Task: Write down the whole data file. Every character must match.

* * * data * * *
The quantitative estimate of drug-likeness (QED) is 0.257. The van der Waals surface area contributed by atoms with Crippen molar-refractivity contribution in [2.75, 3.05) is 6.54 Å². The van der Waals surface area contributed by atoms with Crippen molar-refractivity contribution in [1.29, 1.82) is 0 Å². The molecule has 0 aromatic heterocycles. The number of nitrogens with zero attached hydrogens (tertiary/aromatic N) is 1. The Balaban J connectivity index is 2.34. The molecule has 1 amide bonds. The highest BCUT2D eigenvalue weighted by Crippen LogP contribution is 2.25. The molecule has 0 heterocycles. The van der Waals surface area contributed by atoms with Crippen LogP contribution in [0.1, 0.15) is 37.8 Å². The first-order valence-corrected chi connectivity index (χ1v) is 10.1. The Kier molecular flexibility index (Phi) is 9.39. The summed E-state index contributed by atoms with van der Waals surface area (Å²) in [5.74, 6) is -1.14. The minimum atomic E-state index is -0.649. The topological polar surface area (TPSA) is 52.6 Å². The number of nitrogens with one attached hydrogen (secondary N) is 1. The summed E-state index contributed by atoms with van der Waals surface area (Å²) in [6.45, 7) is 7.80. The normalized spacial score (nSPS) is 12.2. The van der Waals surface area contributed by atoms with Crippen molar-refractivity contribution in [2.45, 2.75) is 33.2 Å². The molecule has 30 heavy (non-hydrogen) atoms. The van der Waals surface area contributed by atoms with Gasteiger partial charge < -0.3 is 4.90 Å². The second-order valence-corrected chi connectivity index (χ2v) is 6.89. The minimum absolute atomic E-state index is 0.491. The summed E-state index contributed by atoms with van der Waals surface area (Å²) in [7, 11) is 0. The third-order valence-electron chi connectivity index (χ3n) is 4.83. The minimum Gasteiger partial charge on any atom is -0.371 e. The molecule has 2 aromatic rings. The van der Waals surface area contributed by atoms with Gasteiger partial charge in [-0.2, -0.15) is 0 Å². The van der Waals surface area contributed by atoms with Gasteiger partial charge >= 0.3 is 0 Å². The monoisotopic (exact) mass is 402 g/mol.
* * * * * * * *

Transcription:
The quantitative estimate of drug-likeness (QED) is 0.257. The van der Waals surface area contributed by atoms with Crippen molar-refractivity contribution in [2.75, 3.05) is 6.54 Å². The van der Waals surface area contributed by atoms with Crippen molar-refractivity contribution in [1.29, 1.82) is 0 Å². The molecule has 0 aromatic heterocycles. The number of nitrogens with zero attached hydrogens (tertiary/aromatic N) is 1. The Balaban J connectivity index is 2.34. The molecule has 1 amide bonds. The highest BCUT2D eigenvalue weighted by Crippen LogP contribution is 2.25. The molecule has 0 heterocycles. The van der Waals surface area contributed by atoms with Crippen LogP contribution in [0.1, 0.15) is 37.8 Å². The first-order valence-corrected chi connectivity index (χ1v) is 10.1. The Kier molecular flexibility index (Phi) is 9.39. The summed E-state index contributed by atoms with van der Waals surface area (Å²) in [5.74, 6) is -1.14. The minimum atomic E-state index is -0.649. The topological polar surface area (TPSA) is 52.6 Å². The number of nitrogens with one attached hydrogen (secondary N) is 1. The summed E-state index contributed by atoms with van der Waals surface area (Å²) in [6.45, 7) is 7.80. The normalized spacial score (nSPS) is 12.2. The van der Waals surface area contributed by atoms with Crippen molar-refractivity contribution in [2.45, 2.75) is 33.2 Å². The molecule has 30 heavy (non-hydrogen) atoms. The van der Waals surface area contributed by atoms with Gasteiger partial charge < -0.3 is 4.90 Å². The second-order valence-corrected chi connectivity index (χ2v) is 6.89. The minimum absolute atomic E-state index is 0.491. The summed E-state index contributed by atoms with van der Waals surface area (Å²) in [7, 11) is 0. The third-order valence-electron chi connectivity index (χ3n) is 4.83. The minimum Gasteiger partial charge on any atom is -0.371 e. The molecule has 2 aromatic rings. The van der Waals surface area contributed by atoms with Gasteiger partial charge in [-0.2, -0.15) is 0 Å². The van der Waals surface area contributed by atoms with Gasteiger partial charge >= 0.3 is 0 Å². The monoisotopic (exact) mass is 402 g/mol.